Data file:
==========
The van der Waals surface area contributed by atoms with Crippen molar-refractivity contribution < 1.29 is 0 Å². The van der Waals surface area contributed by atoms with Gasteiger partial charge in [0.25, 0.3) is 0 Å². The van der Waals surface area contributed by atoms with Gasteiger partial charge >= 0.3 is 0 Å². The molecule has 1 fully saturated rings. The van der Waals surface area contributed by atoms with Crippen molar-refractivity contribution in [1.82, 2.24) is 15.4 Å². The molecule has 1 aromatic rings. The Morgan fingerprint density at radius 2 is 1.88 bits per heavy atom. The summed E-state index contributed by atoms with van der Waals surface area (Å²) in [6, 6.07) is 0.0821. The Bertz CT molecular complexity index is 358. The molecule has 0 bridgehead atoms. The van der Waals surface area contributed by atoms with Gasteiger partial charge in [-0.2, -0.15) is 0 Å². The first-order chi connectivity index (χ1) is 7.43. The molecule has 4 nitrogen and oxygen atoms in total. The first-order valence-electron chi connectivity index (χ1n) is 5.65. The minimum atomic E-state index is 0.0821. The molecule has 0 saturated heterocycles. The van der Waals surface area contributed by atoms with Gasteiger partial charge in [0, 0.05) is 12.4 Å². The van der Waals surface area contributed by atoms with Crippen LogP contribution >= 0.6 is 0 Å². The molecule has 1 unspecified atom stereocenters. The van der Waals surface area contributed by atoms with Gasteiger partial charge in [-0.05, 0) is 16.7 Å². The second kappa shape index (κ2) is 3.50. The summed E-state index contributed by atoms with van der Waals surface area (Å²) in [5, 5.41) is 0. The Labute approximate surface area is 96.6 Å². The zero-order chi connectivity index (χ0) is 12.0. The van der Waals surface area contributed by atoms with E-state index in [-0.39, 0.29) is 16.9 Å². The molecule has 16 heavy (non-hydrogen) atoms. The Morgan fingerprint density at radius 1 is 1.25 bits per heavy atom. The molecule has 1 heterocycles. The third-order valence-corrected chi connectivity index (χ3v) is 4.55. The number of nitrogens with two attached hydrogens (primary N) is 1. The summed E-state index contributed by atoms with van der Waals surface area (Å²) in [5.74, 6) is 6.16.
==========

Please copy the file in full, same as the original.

The van der Waals surface area contributed by atoms with Crippen molar-refractivity contribution < 1.29 is 0 Å². The van der Waals surface area contributed by atoms with Gasteiger partial charge in [0.25, 0.3) is 0 Å². The van der Waals surface area contributed by atoms with Gasteiger partial charge >= 0.3 is 0 Å². The molecule has 1 fully saturated rings. The van der Waals surface area contributed by atoms with Crippen molar-refractivity contribution in [1.82, 2.24) is 15.4 Å². The molecule has 1 aromatic rings. The Morgan fingerprint density at radius 2 is 1.88 bits per heavy atom. The summed E-state index contributed by atoms with van der Waals surface area (Å²) in [6, 6.07) is 0.0821. The Bertz CT molecular complexity index is 358. The molecule has 0 bridgehead atoms. The van der Waals surface area contributed by atoms with Gasteiger partial charge in [-0.2, -0.15) is 0 Å². The first-order chi connectivity index (χ1) is 7.43. The molecule has 4 nitrogen and oxygen atoms in total. The first-order valence-electron chi connectivity index (χ1n) is 5.65. The minimum atomic E-state index is 0.0821. The molecule has 0 saturated heterocycles. The van der Waals surface area contributed by atoms with Gasteiger partial charge in [0, 0.05) is 12.4 Å². The van der Waals surface area contributed by atoms with Crippen LogP contribution >= 0.6 is 0 Å². The molecule has 1 unspecified atom stereocenters. The van der Waals surface area contributed by atoms with Gasteiger partial charge in [-0.05, 0) is 16.7 Å². The second kappa shape index (κ2) is 3.50. The summed E-state index contributed by atoms with van der Waals surface area (Å²) in [5, 5.41) is 0. The Labute approximate surface area is 96.6 Å². The zero-order chi connectivity index (χ0) is 12.0. The van der Waals surface area contributed by atoms with E-state index in [-0.39, 0.29) is 16.9 Å². The molecule has 16 heavy (non-hydrogen) atoms. The Morgan fingerprint density at radius 1 is 1.25 bits per heavy atom. The molecule has 1 heterocycles. The third-order valence-corrected chi connectivity index (χ3v) is 4.55. The number of nitrogens with two attached hydrogens (primary N) is 1. The summed E-state index contributed by atoms with van der Waals surface area (Å²) in [5.74, 6) is 6.16.